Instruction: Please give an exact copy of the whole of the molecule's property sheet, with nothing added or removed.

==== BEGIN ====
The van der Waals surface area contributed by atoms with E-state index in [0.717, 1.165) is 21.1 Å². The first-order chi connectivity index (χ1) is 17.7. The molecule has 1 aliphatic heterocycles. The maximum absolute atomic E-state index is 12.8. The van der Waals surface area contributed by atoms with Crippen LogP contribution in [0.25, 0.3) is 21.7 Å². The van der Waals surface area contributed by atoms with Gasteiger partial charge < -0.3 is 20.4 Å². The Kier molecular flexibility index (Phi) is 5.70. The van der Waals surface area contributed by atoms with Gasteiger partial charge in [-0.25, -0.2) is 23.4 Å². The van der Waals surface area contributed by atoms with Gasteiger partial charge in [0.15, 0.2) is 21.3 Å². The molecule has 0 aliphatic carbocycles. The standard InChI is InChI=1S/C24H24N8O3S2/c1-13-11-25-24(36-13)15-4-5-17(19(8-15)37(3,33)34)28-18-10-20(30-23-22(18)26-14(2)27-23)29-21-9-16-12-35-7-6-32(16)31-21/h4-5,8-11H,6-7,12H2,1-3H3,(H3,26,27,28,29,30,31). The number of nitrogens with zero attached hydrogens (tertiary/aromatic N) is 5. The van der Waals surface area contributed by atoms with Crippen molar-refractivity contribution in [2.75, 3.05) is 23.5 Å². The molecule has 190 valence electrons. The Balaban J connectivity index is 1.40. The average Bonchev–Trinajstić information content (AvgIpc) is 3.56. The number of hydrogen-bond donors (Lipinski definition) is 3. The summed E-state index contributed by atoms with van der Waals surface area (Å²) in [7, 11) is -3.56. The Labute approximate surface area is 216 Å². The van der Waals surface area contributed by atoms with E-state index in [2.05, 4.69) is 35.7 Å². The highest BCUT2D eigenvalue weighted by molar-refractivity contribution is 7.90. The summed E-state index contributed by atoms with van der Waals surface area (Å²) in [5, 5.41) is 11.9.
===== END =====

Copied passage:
The van der Waals surface area contributed by atoms with E-state index in [0.717, 1.165) is 21.1 Å². The first-order chi connectivity index (χ1) is 17.7. The molecule has 1 aliphatic heterocycles. The maximum absolute atomic E-state index is 12.8. The van der Waals surface area contributed by atoms with Crippen LogP contribution in [0.25, 0.3) is 21.7 Å². The van der Waals surface area contributed by atoms with Gasteiger partial charge < -0.3 is 20.4 Å². The Kier molecular flexibility index (Phi) is 5.70. The van der Waals surface area contributed by atoms with Gasteiger partial charge in [-0.25, -0.2) is 23.4 Å². The van der Waals surface area contributed by atoms with Gasteiger partial charge in [0.15, 0.2) is 21.3 Å². The molecule has 0 aliphatic carbocycles. The standard InChI is InChI=1S/C24H24N8O3S2/c1-13-11-25-24(36-13)15-4-5-17(19(8-15)37(3,33)34)28-18-10-20(30-23-22(18)26-14(2)27-23)29-21-9-16-12-35-7-6-32(16)31-21/h4-5,8-11H,6-7,12H2,1-3H3,(H3,26,27,28,29,30,31). The number of nitrogens with zero attached hydrogens (tertiary/aromatic N) is 5. The van der Waals surface area contributed by atoms with Crippen molar-refractivity contribution in [2.75, 3.05) is 23.5 Å². The molecule has 190 valence electrons. The Balaban J connectivity index is 1.40. The average Bonchev–Trinajstić information content (AvgIpc) is 3.56. The number of hydrogen-bond donors (Lipinski definition) is 3. The summed E-state index contributed by atoms with van der Waals surface area (Å²) in [7, 11) is -3.56. The Labute approximate surface area is 216 Å². The van der Waals surface area contributed by atoms with E-state index in [2.05, 4.69) is 35.7 Å². The highest BCUT2D eigenvalue weighted by molar-refractivity contribution is 7.90. The summed E-state index contributed by atoms with van der Waals surface area (Å²) in [5, 5.41) is 11.9.